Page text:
Blessing of the Baskets for Easter – A Polish Tradition
All of my ancestors are Polish to the best of my knowledge, and one of my grandparents was born in Poland. So my family is solidly Polish-American. One of our Polish traditions is the blessing of the Easter foods basket on Holy Saturday. I don’t remember the blessing of the baskets from when I was a really young child in Detroit, but my mom probably did it, or my grandma did. She belonged to one of the lovely churches of Poletown, St. Hyacinth.
We moved away from the city long ago to a small town. It was a predominately German town. At some point in our living here, one of the priests began to offer the Blessing of the Baskets, and we have been blessed to have that blessing ever since.
Each year we put basically the same types of foods in our baskets. We walked with them to the church and sat at the center aisle, setting our basket on the floor. We enjoyed all of the Easter flowers being set up on the altar for the Vigil Mass and watched to see how many people would participate in the blessing this year, and checked out their baskets. Each year the number of baskets would be different. Father would come out at the designated time with the Holy Water and we would pull back the basket covering and open the foods. The church smelled lovely with all of the sausages opened up! The blessings completed, and maybe a small food offering would be given to Father. We cover everything back up, head home and kept the blessed foods separated in the refrigerator for the morning meal. Then on Easter morning after Mass, we would sit down to a largely cold breakfast of our blessed foods. It’s a lovely tradition.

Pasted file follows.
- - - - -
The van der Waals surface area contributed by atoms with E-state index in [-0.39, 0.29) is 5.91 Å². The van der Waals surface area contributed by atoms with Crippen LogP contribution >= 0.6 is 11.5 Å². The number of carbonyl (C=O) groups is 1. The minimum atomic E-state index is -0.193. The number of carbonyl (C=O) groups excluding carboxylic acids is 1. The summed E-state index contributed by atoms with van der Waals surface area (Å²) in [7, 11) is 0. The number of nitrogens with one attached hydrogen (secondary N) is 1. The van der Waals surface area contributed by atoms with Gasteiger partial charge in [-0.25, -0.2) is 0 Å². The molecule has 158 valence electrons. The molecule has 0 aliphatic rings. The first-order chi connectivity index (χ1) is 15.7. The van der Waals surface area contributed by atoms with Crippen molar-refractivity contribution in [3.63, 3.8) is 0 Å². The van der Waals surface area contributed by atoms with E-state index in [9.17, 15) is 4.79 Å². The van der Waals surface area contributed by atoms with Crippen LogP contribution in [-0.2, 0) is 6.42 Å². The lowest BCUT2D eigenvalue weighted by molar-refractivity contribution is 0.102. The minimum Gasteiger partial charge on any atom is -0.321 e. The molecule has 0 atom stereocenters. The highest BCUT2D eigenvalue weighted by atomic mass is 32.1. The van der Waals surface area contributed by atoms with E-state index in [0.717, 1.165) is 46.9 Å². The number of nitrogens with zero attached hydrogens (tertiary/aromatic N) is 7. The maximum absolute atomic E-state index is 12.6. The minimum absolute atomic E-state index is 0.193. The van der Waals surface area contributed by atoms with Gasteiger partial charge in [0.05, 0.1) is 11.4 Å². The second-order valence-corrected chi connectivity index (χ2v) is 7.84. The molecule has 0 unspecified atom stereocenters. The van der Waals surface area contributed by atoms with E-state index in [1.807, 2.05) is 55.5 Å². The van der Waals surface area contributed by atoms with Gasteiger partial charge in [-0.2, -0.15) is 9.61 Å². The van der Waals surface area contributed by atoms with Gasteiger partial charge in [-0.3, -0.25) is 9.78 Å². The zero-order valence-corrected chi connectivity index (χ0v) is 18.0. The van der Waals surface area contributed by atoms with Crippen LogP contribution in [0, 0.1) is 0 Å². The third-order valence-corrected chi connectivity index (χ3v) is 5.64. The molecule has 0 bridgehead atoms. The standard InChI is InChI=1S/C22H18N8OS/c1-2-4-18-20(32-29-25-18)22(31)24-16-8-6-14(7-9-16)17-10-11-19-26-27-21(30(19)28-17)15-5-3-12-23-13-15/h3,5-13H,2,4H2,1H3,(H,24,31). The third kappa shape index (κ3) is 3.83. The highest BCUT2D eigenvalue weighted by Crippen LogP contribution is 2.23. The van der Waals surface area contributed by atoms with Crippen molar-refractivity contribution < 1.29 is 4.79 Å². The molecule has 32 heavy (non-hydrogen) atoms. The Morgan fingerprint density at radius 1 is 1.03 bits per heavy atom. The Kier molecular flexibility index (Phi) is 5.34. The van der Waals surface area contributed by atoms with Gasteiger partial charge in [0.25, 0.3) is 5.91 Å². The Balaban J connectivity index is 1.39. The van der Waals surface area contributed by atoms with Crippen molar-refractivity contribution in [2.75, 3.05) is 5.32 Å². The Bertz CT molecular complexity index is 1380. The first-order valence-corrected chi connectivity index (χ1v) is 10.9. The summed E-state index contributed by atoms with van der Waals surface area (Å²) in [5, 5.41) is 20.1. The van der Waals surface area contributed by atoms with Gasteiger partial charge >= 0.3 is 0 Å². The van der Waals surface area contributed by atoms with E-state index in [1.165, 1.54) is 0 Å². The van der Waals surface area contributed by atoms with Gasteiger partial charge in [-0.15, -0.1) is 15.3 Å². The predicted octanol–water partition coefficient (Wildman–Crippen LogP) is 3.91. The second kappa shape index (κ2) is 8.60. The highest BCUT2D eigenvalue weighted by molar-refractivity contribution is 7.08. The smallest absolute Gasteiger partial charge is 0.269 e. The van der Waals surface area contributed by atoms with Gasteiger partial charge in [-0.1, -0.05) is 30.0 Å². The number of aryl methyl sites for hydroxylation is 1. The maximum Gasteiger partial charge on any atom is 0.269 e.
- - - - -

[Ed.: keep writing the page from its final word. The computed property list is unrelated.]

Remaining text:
The foods we typically include are ham, eggs, bread, sausage, butter, candies, sometimes horseradish, and pierogis. It’s our tradition.
It wasn’t until this year that I learned that “our” tradition is very close to “the” tradition. Go figure!
A fellow parishioner gave me a copy of Swieconka – Blessing of the Baskets published in the Immaculate Conception of the Blessed Virgin Mary Parish Bulletin in Lapeer, Michigan in 2014:
Swieconka (sh-vee-en-soon-kah) is one of the most enduring and beloved Polish traditions. Baskets containing a sampling of Easter foods are brought to church to be blessed on Holy Saturday. The basket is traditionally lined with a white linen or lace napkin and decorated with sprigs of boxwood (bukszpan), the typical Easter evergreen. Poles take special pride in preparing a decorative and tasteful basket with crisp linens, occasionally embroidered for the occasion, and just enough boxwood and ribbon woven through the handle. Observing the beautiful foods and creations of other parishioners is one of the special joys of the event.
Basket Contents and Symbolism:
Maslo/Butter: This dairy product is often shaped into a lamb (Baranek Wielkanocny), reminding us of the goodness of Christ that we should have toward all things.
Chleb/Easter Bread: A round rye loaf topped with a cross, symbolic of Jesus, the Bread of Life.
Chrzan/Horseradish: Symbolic of the Passion of Christ still in our minds, but sweetened with some sugar because of the Resurrection. (May be white or pink [w/ grated red beets].)
Jajka/Eggs and Pisanki: Indicate new life and Christ’s Resurrection from the Tomb.
Kielbasa/Sausage: A spicy sausage of pork products, indicative of God’s favor and generosity.
Szynka/Ham: Symbolic of great joy and abundance. (In addition to the large ham cooked for the Easter Meal, often a special small ham, called the Szynka Wielkanocny is purchased specially for the Swieconka basket.)
Slonina/Smoke Bacon: A symbol of the over abundance of God’s mercy and generosity.
Ser/Cheese: Shaped into a ball, it is the symbol of the moderation Christians should have.
Holy Water: Holy water is used to bless the home, animals, fields and used in religious rituals throughout the year.
A colorful ribbon and sometimes sprigs of greenery are attached.
The linen cover is drawn over the top and is ready for the trek to the blessing.
Whether or not you can claim some Polish blood in your veins, this is a lovely Easter tradition. I hope you consider creating your own basket and get it blessed. Many Easter blessings to you!